|Cookbook:Sirloin steak Sirloin steak|
The sirloin steak is a steak cut from the back of the animal.
In U.S. butchery, the steak is cut from the rear back portion of the animal, continuing off the short loin from which T-bone, porterhouse, and club steaks are cut. The sirloin is actually divided into several types of steak. The top sirloin is the most prized of these and is specifically marked for sale under that name. The bottom sirloin, which is less tender and much larger, is typically marked for sale simply as "sirloin steak". The bottom sirloin in turn connects to the sirloin tip roast.
In British, South African and Australian butchery, the word sirloin refers to cuts of meat from the upper middle of the animal, similar to the American short loin, while the American sirloin is called the rump. Because of this difference in terminology, in these countries, the T-bone steak is regarded as a cut of the sirloin.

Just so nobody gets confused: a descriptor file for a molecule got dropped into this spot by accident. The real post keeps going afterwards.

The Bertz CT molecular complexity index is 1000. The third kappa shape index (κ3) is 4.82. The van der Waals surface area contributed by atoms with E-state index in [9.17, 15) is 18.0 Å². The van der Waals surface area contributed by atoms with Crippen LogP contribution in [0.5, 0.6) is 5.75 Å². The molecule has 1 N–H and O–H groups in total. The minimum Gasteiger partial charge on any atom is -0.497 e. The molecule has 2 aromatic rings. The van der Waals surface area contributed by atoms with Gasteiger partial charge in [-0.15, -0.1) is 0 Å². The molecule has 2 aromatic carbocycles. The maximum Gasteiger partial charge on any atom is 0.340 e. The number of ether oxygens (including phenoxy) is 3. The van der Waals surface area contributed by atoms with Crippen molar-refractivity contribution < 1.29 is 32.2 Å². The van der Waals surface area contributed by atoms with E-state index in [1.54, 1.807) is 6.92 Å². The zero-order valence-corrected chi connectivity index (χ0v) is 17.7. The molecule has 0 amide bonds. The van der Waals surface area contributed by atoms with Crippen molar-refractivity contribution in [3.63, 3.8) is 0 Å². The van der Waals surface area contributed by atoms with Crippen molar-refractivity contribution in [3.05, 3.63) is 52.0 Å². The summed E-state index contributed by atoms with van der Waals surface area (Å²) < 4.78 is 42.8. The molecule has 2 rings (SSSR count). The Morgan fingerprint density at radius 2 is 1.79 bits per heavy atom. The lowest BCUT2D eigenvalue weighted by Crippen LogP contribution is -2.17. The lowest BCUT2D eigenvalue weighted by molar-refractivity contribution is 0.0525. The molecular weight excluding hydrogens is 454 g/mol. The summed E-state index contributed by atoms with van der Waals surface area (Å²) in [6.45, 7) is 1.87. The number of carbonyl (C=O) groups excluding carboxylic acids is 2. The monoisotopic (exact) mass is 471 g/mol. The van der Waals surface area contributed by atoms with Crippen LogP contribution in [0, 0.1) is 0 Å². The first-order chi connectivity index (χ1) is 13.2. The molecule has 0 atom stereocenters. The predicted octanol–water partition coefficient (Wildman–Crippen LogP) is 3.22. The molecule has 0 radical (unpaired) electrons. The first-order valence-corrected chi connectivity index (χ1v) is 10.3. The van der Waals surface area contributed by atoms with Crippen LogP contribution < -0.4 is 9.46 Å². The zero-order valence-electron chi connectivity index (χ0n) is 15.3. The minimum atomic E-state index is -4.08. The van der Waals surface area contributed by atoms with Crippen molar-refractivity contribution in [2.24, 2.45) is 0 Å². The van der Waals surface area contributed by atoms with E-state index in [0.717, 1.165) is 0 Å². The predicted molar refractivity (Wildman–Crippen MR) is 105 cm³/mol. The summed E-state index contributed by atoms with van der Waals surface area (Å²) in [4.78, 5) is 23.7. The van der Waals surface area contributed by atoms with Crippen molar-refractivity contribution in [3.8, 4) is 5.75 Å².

The derivation of the word "sirloin" is unclear. Some scholars point to the origin deriving from the Middle English surloine, itself derived from the Old French word surlonge, that is, sur la longe 'above the loin'. In Modern French, the cut[when defined as?] is called aloyau or faux-filet.
However, there is anecdotal evidence that suggests the origin derives from the knighting of a loin steak by King James I of England on his return from Scotland in 1617, he stopped at Houghton tower for three days, and was entertained with great hospitality by sir Richard Houghton. A full account of these festivities is still preserved. His majesty, in his appreciation of Lancashire beef, did thrice strike the joint with his sword and is said to have knighted the loin of beef served on that occasion. That portion of beef has ever since been called "Sir Loin." Scholars are divided on this issue. Some consider the knighting anecdote to be a specious coincidence of language. 
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